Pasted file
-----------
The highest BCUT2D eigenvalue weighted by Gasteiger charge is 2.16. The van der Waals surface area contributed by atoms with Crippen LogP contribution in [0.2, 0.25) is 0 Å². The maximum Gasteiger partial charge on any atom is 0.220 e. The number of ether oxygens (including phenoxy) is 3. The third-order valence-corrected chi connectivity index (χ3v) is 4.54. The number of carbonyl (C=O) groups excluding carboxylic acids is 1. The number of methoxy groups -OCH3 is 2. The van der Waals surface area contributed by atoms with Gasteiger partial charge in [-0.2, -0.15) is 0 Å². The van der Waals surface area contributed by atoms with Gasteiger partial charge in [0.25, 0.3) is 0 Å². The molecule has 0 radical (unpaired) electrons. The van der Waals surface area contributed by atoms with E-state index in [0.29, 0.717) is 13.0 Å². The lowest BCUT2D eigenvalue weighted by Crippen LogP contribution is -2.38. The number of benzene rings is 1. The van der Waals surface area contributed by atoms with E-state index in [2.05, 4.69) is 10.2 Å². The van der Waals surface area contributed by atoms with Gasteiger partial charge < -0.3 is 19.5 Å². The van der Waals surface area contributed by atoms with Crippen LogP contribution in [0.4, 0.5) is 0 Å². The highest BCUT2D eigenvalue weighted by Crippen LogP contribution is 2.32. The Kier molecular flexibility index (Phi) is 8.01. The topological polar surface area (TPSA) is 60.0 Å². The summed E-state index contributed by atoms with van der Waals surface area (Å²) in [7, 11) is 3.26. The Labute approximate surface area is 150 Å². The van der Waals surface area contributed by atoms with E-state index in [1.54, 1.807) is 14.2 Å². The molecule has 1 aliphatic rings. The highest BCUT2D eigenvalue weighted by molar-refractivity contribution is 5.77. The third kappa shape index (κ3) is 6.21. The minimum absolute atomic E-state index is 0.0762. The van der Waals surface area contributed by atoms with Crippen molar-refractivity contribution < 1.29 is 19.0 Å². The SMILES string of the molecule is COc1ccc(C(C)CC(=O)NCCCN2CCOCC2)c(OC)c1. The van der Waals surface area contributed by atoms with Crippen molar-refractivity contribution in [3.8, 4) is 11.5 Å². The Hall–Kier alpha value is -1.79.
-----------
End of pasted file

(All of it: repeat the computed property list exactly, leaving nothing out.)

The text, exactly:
The highest BCUT2D eigenvalue weighted by Gasteiger charge is 2.16. The van der Waals surface area contributed by atoms with Crippen LogP contribution in [0.2, 0.25) is 0 Å². The maximum Gasteiger partial charge on any atom is 0.220 e. The number of ether oxygens (including phenoxy) is 3. The third-order valence-corrected chi connectivity index (χ3v) is 4.54. The number of carbonyl (C=O) groups excluding carboxylic acids is 1. The number of methoxy groups -OCH3 is 2. The van der Waals surface area contributed by atoms with Gasteiger partial charge in [-0.2, -0.15) is 0 Å². The van der Waals surface area contributed by atoms with Gasteiger partial charge in [0.25, 0.3) is 0 Å². The molecule has 0 radical (unpaired) electrons. The van der Waals surface area contributed by atoms with E-state index in [0.29, 0.717) is 13.0 Å². The lowest BCUT2D eigenvalue weighted by Crippen LogP contribution is -2.38. The number of benzene rings is 1. The van der Waals surface area contributed by atoms with E-state index in [2.05, 4.69) is 10.2 Å². The van der Waals surface area contributed by atoms with Gasteiger partial charge < -0.3 is 19.5 Å². The van der Waals surface area contributed by atoms with Crippen LogP contribution in [0.4, 0.5) is 0 Å². The highest BCUT2D eigenvalue weighted by Crippen LogP contribution is 2.32. The Kier molecular flexibility index (Phi) is 8.01. The topological polar surface area (TPSA) is 60.0 Å². The summed E-state index contributed by atoms with van der Waals surface area (Å²) in [7, 11) is 3.26. The Labute approximate surface area is 150 Å². The van der Waals surface area contributed by atoms with E-state index in [1.54, 1.807) is 14.2 Å². The molecule has 1 aliphatic rings. The highest BCUT2D eigenvalue weighted by molar-refractivity contribution is 5.77. The third kappa shape index (κ3) is 6.21. The minimum absolute atomic E-state index is 0.0762. The van der Waals surface area contributed by atoms with Crippen molar-refractivity contribution < 1.29 is 19.0 Å². The SMILES string of the molecule is COc1ccc(C(C)CC(=O)NCCCN2CCOCC2)c(OC)c1. The van der Waals surface area contributed by atoms with Crippen molar-refractivity contribution in [3.8, 4) is 11.5 Å². The Hall–Kier alpha value is -1.79.